Australia Delta trans-pacific to Australia

Published on January 16th, 2017 | by Steve Hanley

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How To Survive A Trans-Pacific Flight To Australia

14 hours and 27 minutes in the air. Is this a vacation or a prison sentence? And that’s just from LAX, the world’s worst international airport. Before you can hop the Pacific, first you have to figure in another 6 to 8 hours to get to LA, San Francisco, or Seattle if you live on the East Coast. Flights to China, Korea, Malaysia, and Hong Kong are just as long but there is something about a flight to Australia that just seems to drain the soul and crush the spirit.

Delta trans-pacific to Australia

There are lots of things you can do to make the time more enjoyable. You will get earphones on the plane but if you have a favorite pair of phones or earbuds, bring them along. Airplane equipment by definition is made cheaply and performs poorly. Listening to music can make the miles pass faster.

Modern airplanes have video screens built in to all seat backs. Some airlines have a wide variety of TV shows and movies for your viewing pleasure. Virgin Australia, unfortunately, does not. It features just about every Nicole Kidman movie ever made (Kidman is an Aussie) and very little else.

Booking flights today is an inexact science. You need to be aware of both how much your ticket costs and how long the flight is. Expedia has started playing mind games with its customers. The low fare you find often jumps by $1,000 or more as soon as you start the booking process. I have used Expedia for years, but now recommend contacting the airline directly. Expedia’s mind games and its bait and switch tactics are annoying at best and infuriating at worst.

Return flights are often significantly longer than the flight out. I found one flight that was a total of 27 hours from the East Coast to Sydney, but the return was an excruciating 56 hours long with long layovers in airports I had never heard of.

Keep in mind that Australia and Asia are on the other side of the International Date Line. If you leave LA on Friday, you won’t touch down at your destination until Sunday. Where did Saturday go? You will find it on your way home.

Planning your route can pay dividends, especially if you are traveling in the winter months. Try to avoid stopovers in notorious bottleneck cities like Chicago, Detroit, or Washington, DC. Spending time in an airport because your flight has been cancelled is the definition of aggravation. If you are on vacation, who needs that? Make connections through Atlanta or Dallas instead, where delays due to bad weather are unlikely.

You can’t bring water through security these days but you can bring an empty water bottle with you. Fill it up on the other side before you board. Keeping hydrated is essential to avoiding leg cramps and long waits for flight attendants on crowded flights.

Food on airplanes is so-so at the best of times. Bring some snacks with you. Granola bars, brownies, and trail mix are all good to have along to keep the hungries away while you are flying along at 40,000 feet.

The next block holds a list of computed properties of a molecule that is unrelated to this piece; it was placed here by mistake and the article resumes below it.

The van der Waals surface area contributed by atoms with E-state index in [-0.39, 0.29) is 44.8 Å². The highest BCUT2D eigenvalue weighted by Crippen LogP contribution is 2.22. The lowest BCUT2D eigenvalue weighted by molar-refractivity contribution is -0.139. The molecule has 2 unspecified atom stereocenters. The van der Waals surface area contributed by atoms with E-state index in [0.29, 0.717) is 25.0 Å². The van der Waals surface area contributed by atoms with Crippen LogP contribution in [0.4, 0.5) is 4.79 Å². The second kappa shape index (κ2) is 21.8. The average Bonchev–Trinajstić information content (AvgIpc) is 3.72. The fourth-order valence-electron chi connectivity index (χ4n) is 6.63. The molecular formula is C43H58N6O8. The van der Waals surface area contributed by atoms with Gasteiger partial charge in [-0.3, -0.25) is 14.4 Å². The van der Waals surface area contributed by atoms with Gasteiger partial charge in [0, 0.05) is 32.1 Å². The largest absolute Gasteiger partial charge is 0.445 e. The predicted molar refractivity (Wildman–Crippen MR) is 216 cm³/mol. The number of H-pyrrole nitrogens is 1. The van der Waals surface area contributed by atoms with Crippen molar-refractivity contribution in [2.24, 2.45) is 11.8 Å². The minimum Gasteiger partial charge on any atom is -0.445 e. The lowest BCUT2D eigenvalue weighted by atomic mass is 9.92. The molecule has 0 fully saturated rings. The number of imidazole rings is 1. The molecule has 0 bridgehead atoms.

If you are traveling with a partner, have a plan in mind in case you get separated at customs or immigration when you arrive. When I arrived in Sydney, an automated camera was unable to match my face to my passport photo which is nearly 10 years old. My wife suddenly found herself wandering around a strange airport with no idea where I was. It took about 30 minutes for me and several others who had a similar issue to get cleared through immigration.

My wife was nearly frantic by the time we were reunited. Cell phones and texting are forbidden before clearing immigration, so make a plan to meet someplace like baggage carousel 3. There is nothing as disorienting at the beginning of a long trip than being dazed and confused in a foreign airport wondering where your partner is.

Getting their is half the fun they say, but that doesn’t apply when you are travelling 30 hours or more. Get up frequently, walk around the plane if you can, do some deep knee bends to get your circulation moving. Run cold water on your face. Meditate if that helps.

If you have a choice, choose an aisle seat. It will give you a few precious extra inches of leg room. Offer to sit next to an emergency exit. Those seats have extra leg room as well. Bring a sleep mask (many airlines provide them on long flights). It may help you get some rest, especially if you are travelling in the daylight hours.

Perhaps the best way to get through a long flight is to close your eyes and imagine yourself on an exquisite beach with a good book. Nothing makes the time go faster than thinking about the wonders that await you when the flight is finally over.



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About the Author

Steve Hanley is a travel writer living in Rhode Island. I have traveled throughout the United States as well as Australia, Hong Kong, Europe and the Caribbean. I write about travel, automobiles and sustainability. Please follow me on Google + and Twitter.



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